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Back To Vidyya Ovarian Cancer: What New Treatments Are In The Pipeline?

What New Treatments Are In The Pipeline?

The outlook for patients with advanced ovarian cancer brightened in the 1980s with the development of cisplatin and carboplatin and again in the 1990s, when paclitaxel, or Taxol®, emerged from clinical trials. But even with these advances, only a fraction of patients with stage III disease – by far the most common stage at diagnosis – survive five years.

Where the next advance will appear remains, therefore, an urgent question. What new strategy or strategies could be ready for large, randomized, studies? There is no overwhelming consensus on this issue, but in recent journal articles, experts propose several candidates for phase III trials.


Best known and perhaps most controversial of these candidates is high-dose chemotherapy with stem cell transplant. In this rigorous therapy, the transplant is used to restore bone marrow destroyed by the high doses of chemotherapy drugs.

High-dose chemotherapy and transplantation – first with bone marrow and later with stem cells – gained attention and supporters in the late 1980s and early 1990s, when it produced high response rates in early trials. The use of transplants began to grow, both outside of trials and in an ongoing stream of small, phase II studies. Many oncologists and patients became convinced of its benefits.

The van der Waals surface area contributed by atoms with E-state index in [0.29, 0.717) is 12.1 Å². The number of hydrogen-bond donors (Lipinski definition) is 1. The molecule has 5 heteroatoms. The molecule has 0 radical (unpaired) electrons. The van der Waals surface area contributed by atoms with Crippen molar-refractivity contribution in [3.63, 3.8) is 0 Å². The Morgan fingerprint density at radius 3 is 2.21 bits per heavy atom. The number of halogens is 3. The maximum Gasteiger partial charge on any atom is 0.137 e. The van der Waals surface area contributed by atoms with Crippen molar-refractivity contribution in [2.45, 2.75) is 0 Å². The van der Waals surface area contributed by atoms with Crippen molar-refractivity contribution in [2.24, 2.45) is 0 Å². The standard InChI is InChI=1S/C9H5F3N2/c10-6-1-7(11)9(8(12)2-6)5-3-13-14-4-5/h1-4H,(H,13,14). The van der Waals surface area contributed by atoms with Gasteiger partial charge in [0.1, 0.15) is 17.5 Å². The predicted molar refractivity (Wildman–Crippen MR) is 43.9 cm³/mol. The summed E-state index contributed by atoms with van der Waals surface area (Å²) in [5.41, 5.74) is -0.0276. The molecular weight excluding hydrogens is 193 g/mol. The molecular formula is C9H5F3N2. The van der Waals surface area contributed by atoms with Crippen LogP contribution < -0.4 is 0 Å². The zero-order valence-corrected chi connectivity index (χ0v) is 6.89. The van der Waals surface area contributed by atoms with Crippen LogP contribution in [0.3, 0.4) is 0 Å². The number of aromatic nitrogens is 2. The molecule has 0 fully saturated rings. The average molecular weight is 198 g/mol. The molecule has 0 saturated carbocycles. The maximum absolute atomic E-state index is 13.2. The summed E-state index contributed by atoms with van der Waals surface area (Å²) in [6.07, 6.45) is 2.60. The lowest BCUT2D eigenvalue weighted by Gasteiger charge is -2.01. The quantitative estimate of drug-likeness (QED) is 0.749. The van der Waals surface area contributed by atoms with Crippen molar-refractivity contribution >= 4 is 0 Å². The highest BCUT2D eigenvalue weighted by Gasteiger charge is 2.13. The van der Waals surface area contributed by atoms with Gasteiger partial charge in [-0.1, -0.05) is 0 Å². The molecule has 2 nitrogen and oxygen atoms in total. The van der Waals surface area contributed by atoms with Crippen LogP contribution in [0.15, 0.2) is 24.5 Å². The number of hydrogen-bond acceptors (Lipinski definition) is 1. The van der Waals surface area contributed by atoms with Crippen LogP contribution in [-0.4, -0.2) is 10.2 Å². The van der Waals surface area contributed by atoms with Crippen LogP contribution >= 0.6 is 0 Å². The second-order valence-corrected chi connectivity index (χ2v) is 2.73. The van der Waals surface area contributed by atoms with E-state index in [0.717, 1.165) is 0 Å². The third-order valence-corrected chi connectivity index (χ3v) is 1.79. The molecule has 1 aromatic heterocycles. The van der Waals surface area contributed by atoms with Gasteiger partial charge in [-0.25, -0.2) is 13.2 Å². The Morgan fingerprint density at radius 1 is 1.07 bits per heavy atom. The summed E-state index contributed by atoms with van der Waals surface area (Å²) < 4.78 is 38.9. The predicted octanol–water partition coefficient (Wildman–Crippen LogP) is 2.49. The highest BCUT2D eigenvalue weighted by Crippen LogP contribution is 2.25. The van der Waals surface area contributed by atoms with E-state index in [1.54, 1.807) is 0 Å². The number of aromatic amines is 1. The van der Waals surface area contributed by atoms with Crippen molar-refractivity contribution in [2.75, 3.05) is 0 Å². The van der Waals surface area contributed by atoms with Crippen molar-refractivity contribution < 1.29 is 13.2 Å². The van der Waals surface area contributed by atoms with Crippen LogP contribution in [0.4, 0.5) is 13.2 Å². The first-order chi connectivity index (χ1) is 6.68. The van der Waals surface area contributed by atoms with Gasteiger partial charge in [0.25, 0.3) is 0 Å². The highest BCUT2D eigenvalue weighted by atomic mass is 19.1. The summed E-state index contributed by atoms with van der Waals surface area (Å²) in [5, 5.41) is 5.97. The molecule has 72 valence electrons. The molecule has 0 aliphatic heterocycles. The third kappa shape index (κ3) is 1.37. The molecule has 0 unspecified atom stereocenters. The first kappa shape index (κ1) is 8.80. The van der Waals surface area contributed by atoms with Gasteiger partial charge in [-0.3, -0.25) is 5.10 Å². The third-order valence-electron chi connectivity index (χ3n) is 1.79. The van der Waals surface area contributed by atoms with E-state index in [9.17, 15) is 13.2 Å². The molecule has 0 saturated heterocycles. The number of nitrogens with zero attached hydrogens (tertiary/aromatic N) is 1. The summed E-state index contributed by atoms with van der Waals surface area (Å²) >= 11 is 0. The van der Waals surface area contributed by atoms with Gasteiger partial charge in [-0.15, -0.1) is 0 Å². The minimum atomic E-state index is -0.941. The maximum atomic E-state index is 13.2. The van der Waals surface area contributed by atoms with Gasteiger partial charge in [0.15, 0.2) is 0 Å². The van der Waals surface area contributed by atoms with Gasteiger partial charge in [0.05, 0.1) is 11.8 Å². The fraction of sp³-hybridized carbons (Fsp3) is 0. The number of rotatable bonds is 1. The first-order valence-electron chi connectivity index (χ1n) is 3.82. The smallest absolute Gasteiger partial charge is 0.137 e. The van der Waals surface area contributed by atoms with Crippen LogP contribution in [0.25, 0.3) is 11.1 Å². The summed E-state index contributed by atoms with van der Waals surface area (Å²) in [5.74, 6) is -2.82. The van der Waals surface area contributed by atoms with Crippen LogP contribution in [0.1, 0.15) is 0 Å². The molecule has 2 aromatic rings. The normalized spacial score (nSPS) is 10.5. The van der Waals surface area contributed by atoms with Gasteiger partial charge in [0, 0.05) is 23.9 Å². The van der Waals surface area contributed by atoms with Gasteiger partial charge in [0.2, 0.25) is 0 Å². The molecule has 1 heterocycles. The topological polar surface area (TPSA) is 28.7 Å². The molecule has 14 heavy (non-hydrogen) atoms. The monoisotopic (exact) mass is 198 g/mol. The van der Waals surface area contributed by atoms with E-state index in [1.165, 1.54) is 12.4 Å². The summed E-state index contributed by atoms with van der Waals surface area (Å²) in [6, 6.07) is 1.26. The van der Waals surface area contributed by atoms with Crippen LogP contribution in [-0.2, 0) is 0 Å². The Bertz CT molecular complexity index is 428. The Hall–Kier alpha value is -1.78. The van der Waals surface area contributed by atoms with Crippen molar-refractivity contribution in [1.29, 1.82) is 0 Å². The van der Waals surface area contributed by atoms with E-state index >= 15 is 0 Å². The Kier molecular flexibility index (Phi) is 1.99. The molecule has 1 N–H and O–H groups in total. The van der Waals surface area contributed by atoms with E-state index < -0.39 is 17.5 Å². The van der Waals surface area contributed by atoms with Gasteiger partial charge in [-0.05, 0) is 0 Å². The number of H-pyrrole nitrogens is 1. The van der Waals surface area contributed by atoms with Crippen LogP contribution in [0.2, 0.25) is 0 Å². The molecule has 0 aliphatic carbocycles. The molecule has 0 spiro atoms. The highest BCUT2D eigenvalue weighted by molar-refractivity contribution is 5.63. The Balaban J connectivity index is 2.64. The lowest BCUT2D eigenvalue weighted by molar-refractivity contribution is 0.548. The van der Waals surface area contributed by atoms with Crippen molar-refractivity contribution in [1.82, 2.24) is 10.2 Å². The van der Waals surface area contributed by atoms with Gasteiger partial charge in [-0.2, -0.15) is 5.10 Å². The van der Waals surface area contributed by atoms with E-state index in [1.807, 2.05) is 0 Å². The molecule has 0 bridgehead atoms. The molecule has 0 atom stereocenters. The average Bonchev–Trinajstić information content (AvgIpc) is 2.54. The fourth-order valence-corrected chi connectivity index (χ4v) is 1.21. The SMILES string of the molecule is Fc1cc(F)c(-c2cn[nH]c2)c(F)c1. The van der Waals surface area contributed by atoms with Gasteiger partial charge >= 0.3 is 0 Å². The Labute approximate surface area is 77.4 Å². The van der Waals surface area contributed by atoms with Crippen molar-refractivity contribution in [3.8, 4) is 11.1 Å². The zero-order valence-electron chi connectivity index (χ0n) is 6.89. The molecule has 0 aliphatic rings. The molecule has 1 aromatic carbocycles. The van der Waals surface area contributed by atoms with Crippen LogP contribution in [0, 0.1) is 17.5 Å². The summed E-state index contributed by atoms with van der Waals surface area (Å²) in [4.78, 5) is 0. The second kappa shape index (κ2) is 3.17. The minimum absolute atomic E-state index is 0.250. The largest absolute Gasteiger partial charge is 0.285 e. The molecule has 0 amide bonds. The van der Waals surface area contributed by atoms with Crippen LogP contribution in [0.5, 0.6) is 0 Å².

"People have very strong feelings about it, they believe in it," said Gisele Sarosy, M.D., an ovarian cancer researcher at the National Cancer Institute.

But skeptics point to problems with transplantation. They note the riskiness of high-dose chemotherapy plus the high cost of patient care and low quality of life during treatment. They also point out that transplantation has not so far been shown to prolong survival in a large, randomized trial.

Such a trial, comparing transplants to the best available standard therapy, is urgently needed, according to Patrick Stiff, M.D., and colleagues of Loyola University, Maywood, Ill. In a report in the Oct. 3 issue of the Annals of Internal Medicine, these longtime transplant researchers suggest a randomized trial in relapsed patients whose tumors are sensitive to the platinum-based drugs (cisplatin and carboplatin) and who have only very small tumors remaining after surgery.

This subgroup appears to have a good chance of benefitting from transplant, they say. That conclusion is based on an analysis of outcomes in 421 patients in the Autologous Blood and Marrow Transplant Registry. The analysis showed that 39 percent of a subset of transplant patients with relapsed, platinum-sensitive disease survived at least two years after diagnosis, results that the authors say "seem superior to those seen with conventional salvage chemotherapy."

One small phase III transplantation trial for ovarian cancer is currently under way in France and should be completed by the end of this year, but there is none in the United States. An NCI-sponsored trial closed recently, according to Edward Trimble, M.D., who coordinates gynecologic cancer trials and heads the surgery section in NCI's Cancer Therapy Evaluation Program. Trimble said that despite vigorous efforts to promote this trial, only 20 patients were enrolled in two and a half years.